I would tandem nurse again if I could do it all over again. I think it was the right decision for DS, but I will say that DS and I have a very intense relationship (most of the conflict in the house is between him and me because we are both spirited) and our relationship became less stressed after he weaned. After weaning he became more of my sweet little boy rather than the big rough toddler-tyrant he seemed to be that tandem-nursing year. I gues I was just ready for him to wean. Having said all of that, we have been thru the 3.5 year rough patch since he weaned, during which I wanted nothing more than to ship him away to boarding school.
: I think this is just the way our relationship is going to be for always.
DD is 21 months and still going strong, we just NIP today at a food festival and it was fun to catch the eyes of all the people staring (mostly men). One thing that is driving me nuts with DD is that she doesn't sleep thru the night at all, and wants nursies all night long. I had her night weaned for a while (she would still wake up several times, I would cosleep and offer water) but DH and I went on a trip overnight and since we returned we are back to being open 24/7. I am still breastfeeding on demand, mostly because it is so darned easy. Oh, except when I am in the middle of making dinner, which really makes DD mad.
My support system: my family (even bfing mom!) thinks I am a little deranged for the toddler nursing, but no one says anything to my face, except my grandmother, who fed my 5 weeks preemie dad evaporated milk mixed with corn syrup when he was a baby (he died of complications of obesity at age 48... hmmmm) She is extremely supportive and tells me all the time how beautiful the kids are, but I can hear sometimes that she is working through the guilt of how things were when she had her babies. She loves that they both eat so plentifully, as she is a Feeder. DH is extremely supportive; without him running the household while I sat nursing infants I don't know where we would be now. Some of the people in his family are a bit uncomfortable with the bfing, several male relatives tend to leap up and go to another room when I start the pre-bfing fidget.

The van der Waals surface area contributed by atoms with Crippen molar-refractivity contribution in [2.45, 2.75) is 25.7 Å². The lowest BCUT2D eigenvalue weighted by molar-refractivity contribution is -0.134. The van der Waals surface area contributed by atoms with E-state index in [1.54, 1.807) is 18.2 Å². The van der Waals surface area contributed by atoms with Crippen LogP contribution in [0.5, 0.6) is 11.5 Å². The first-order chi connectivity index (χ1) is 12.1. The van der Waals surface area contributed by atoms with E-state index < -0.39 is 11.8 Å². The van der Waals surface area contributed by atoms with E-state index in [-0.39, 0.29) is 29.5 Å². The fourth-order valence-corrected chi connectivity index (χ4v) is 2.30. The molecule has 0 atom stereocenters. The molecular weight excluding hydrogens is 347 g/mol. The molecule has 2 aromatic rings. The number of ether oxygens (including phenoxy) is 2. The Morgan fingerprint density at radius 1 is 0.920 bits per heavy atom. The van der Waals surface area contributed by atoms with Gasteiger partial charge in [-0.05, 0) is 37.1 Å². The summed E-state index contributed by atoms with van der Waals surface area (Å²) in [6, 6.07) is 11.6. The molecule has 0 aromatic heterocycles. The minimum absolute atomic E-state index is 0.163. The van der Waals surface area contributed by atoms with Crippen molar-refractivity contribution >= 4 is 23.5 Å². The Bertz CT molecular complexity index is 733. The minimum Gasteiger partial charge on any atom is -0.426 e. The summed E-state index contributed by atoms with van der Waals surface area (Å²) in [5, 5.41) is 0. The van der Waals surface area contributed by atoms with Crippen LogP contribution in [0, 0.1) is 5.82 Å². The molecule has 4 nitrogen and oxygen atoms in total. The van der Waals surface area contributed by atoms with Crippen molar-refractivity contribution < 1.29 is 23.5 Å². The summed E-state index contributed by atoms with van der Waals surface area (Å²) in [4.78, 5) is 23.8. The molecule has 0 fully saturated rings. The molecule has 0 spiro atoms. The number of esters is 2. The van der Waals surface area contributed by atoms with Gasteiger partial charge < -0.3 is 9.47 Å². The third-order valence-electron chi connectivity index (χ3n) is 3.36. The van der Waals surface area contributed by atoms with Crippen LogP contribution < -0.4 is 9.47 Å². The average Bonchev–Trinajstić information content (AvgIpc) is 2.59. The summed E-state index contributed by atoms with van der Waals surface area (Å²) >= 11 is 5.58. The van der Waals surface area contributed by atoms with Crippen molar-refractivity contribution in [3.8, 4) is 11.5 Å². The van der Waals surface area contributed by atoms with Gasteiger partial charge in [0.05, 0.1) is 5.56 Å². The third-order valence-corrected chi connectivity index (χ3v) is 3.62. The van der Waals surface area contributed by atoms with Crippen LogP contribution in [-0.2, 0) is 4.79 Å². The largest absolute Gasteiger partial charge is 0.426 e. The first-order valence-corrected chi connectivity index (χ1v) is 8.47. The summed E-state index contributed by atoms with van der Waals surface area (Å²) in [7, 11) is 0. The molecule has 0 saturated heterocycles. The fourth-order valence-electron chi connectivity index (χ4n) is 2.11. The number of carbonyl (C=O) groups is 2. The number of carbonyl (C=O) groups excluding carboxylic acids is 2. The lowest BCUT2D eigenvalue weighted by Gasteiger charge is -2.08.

I'm so glad that I had the opportunity to nurse both my children, and I hope to make it to at least 5 consecutive years bfing, which will be 3 years per child with one overlapping tandem nursing year. I look forward to wearing regular bras again (I sometimes wear them for old time's sake), dresses, and not having to think, "Can I breastfeed in this?" when I am buying clothes.
I also want to say I feel somewhat guilty that I haven't had any problems, and therefore don't have much advice to give moms who are struggling. I've been to only a few LLL meetings over the years, but didn't participate very much, not having much advice, and more recently chasing a highly active toddler around.
I just hope that my example of breastfeeding (confidently in public, into toddlerhood, etc.) has inspired other mothers I know to keep on going. I gave my copy of _Womanly Art of BFing_ to a new mother I know as an acquaintance, and it helped her to do an elimination diet and keep nursing. People also ask me for nursing advice on a regular basis, b/c the ped always recommends supplementing. I don't want to jam info down anyone's throat or pass judgment when a baby weans/is weaned, although I am sad when it happens. I try to encourage, praise, and casually drop facts into conversation. (I do this about a lot of topics, so I hope it comes across pretty naturally.)
I would like to learn more about lactivism, and do more to promote breastfeeding in our culture. The only thing I do right now is email my local paper whenever they run an article that I think should mention breastfeeding. This week they (Wash Post) are running an article series on Childhood Obesity and What Parents Can Do, and I am looking for some mention of the association between lack of bfing and childhood obesity rates.
Sorry about the novel, I only know how to write one type of post--LONG! Thanks for reading.
sahm to DS the hair holder (3.5 yrs) and DD the pincher (21 mos)